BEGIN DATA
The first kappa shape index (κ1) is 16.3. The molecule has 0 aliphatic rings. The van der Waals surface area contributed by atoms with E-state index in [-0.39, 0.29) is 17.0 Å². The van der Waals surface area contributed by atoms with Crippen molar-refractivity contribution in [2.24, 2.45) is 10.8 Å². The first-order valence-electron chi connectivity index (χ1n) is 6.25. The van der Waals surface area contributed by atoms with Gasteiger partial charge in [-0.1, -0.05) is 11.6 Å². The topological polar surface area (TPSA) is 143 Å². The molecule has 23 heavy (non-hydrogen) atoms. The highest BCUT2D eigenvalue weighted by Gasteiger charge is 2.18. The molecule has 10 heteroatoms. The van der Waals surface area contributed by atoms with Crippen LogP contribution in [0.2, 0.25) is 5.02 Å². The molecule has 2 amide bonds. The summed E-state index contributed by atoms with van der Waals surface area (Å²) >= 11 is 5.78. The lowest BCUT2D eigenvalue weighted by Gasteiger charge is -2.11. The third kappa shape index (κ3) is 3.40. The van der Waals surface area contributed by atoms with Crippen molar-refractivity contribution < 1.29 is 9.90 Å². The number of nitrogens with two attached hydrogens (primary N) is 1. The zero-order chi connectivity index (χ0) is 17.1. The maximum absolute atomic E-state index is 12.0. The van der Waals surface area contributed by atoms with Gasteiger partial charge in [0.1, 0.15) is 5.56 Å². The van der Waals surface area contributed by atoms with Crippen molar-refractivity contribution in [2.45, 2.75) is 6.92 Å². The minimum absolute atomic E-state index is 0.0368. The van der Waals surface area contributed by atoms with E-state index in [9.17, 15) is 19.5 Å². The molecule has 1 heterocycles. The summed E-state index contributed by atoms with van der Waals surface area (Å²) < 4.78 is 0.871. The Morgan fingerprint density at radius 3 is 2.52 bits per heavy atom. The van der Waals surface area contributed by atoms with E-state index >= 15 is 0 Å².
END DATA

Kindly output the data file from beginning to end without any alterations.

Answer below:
The first kappa shape index (κ1) is 16.3. The molecule has 0 aliphatic rings. The van der Waals surface area contributed by atoms with E-state index in [-0.39, 0.29) is 17.0 Å². The van der Waals surface area contributed by atoms with Crippen molar-refractivity contribution in [2.24, 2.45) is 10.8 Å². The first-order valence-electron chi connectivity index (χ1n) is 6.25. The van der Waals surface area contributed by atoms with Gasteiger partial charge in [-0.1, -0.05) is 11.6 Å². The topological polar surface area (TPSA) is 143 Å². The molecule has 23 heavy (non-hydrogen) atoms. The highest BCUT2D eigenvalue weighted by Gasteiger charge is 2.18. The molecule has 10 heteroatoms. The van der Waals surface area contributed by atoms with Crippen LogP contribution in [0.2, 0.25) is 5.02 Å². The molecule has 2 amide bonds. The summed E-state index contributed by atoms with van der Waals surface area (Å²) >= 11 is 5.78. The lowest BCUT2D eigenvalue weighted by Gasteiger charge is -2.11. The third kappa shape index (κ3) is 3.40. The van der Waals surface area contributed by atoms with Crippen molar-refractivity contribution < 1.29 is 9.90 Å². The number of nitrogens with two attached hydrogens (primary N) is 1. The zero-order chi connectivity index (χ0) is 17.1. The maximum absolute atomic E-state index is 12.0. The van der Waals surface area contributed by atoms with Gasteiger partial charge in [0.1, 0.15) is 5.56 Å². The van der Waals surface area contributed by atoms with Crippen molar-refractivity contribution in [2.45, 2.75) is 6.92 Å². The minimum absolute atomic E-state index is 0.0368. The van der Waals surface area contributed by atoms with E-state index in [9.17, 15) is 19.5 Å². The molecule has 1 heterocycles. The summed E-state index contributed by atoms with van der Waals surface area (Å²) < 4.78 is 0.871. The Morgan fingerprint density at radius 3 is 2.52 bits per heavy atom. The van der Waals surface area contributed by atoms with E-state index >= 15 is 0 Å².